Climate Education

The benefits of environmental education for toddlers

Research shows that early childhood education is essential to a child’s future success. Specifically, environmental education beginning during early childhood has a number of benefits on a child’s development and future.

Environmental education is a bit different than English or history education. This is because people, and children, interact with nature and the environment differently than they would interact with a book. Children engage with the environment through physical interactions, from observing insects pollinating plants to playing in a freshwater creek, as opposed to in-classroom experiences.

It’s important to engage with children regularly in unique and varying ways for environmental education to both reinforce the idea of civic engagement for character development and provide a vast array of opportunities to connect with nature.

Positive interactions with nature and the environment teach children about their place in the world, and how they can protect it throughout their lifetimes. Environmental education of youth ensures that we have enough scientists, advocates, entrepreneurs and everyday citizens of the future who value the natural wonders of our world.

Looking for some creative ways to start engaging with your little ones about the environment and civic engagement this Earth Day? Here are some fun and safe ideas to start with!

  • As children are starting to learn color identification, take them outside and have them identify different plants and animals of all colors of the rainbow. Easily identifiable examples are grass and leaves for the color green as well as birds that are red, orange and yellow.

  • Over the course of a year, take note of how the landscapes change during the various seasons. For example, during the winter you may note that the air becomes cold, snow is on the ground, trees lose their leaves and less animals and insects are visible. Compare these observations to the spring, when foliage grows back, it becomes warmer and more sunny and more animals are out again.

  • Using the nature around you is an easy way to teach young children about sounds and onomatopoeia. Listening to the sounds of bird calls, buzzing insects and rushing water in nearby creeks and streams are but three ideas.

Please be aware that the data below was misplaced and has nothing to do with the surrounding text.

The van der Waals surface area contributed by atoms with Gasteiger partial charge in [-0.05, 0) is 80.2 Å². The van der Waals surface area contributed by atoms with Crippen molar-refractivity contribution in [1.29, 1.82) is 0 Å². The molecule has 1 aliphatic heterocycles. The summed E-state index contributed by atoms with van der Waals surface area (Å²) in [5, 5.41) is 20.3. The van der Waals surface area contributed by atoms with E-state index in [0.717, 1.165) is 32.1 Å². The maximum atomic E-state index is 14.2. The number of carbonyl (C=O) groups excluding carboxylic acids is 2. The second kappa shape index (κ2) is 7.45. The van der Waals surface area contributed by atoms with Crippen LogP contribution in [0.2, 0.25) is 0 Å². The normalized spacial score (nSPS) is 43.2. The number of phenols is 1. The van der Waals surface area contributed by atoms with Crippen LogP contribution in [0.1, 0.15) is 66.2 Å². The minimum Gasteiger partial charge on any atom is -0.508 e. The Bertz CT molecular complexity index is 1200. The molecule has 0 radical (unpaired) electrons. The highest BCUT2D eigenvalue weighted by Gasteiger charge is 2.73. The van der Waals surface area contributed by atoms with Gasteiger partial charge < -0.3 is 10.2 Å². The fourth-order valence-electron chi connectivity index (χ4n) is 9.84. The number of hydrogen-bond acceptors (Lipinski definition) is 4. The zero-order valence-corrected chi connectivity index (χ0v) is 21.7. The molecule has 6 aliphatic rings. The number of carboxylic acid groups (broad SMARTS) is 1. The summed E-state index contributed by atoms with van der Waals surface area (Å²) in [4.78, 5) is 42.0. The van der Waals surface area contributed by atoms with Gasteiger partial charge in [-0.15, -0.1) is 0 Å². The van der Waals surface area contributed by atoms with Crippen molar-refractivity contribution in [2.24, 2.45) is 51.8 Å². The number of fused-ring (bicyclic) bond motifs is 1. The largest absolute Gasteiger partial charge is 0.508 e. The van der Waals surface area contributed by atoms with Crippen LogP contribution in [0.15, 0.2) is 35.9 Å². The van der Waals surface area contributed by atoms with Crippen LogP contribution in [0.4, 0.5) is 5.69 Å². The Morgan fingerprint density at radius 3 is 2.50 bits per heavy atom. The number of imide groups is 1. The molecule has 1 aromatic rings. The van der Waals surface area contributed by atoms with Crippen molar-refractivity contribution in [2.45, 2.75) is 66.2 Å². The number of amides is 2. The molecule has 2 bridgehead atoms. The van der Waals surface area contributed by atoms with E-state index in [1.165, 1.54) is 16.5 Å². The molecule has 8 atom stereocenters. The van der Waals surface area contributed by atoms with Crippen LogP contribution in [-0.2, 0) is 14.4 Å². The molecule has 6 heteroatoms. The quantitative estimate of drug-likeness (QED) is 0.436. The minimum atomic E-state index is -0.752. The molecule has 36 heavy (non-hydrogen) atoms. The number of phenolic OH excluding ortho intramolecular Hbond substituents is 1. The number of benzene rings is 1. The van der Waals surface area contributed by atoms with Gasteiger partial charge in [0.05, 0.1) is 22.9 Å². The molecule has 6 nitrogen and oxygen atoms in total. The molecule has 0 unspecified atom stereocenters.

• Many children have an innate ability to find a patch of dirt or mud, and find endless joy by simply playing in it. Take this opportunity and modify it in a simple way to educate young ones about the wonders of soil and all of the organisms that reside within it. Four popsicle sticks and some string are all you need to create a small ‘science site’ to observe living insects, plants and other organisms, while still having fun.

  • There are a number of ways to educate about various life cycle stages of living things, including insects and amphibians. In a classroom setting you can purchase a small set of materials that can be easily reused year after year, including a tank and food to observe the life cycles of ladybugs, butterflies and frogs. Young ones can safely observe the progression of these organisms, assist in the feeding of them, learn about their place within the food web and partake in their release to the wild.

  • Learning to engage with nature in a safe way while also being able to feel nature is important in kids’ journeys. By collecting fallen leaves from the ground, young ones can learn about the different types of trees that are native to their region, as well as learn about protecting nature by doing their best to leave it undisturbed. If the leaves haven’t fallen yet in your area, using coloring pages is another great way to engage children with colors and plant knowledge. 

Sign up for our Climate Literacy campaign to advocate for compulsory, assessed climate and environmental education with a strong civic engagement component and register your school as an Earth Day School to gain access to new environmental education resources, stories and opportunities!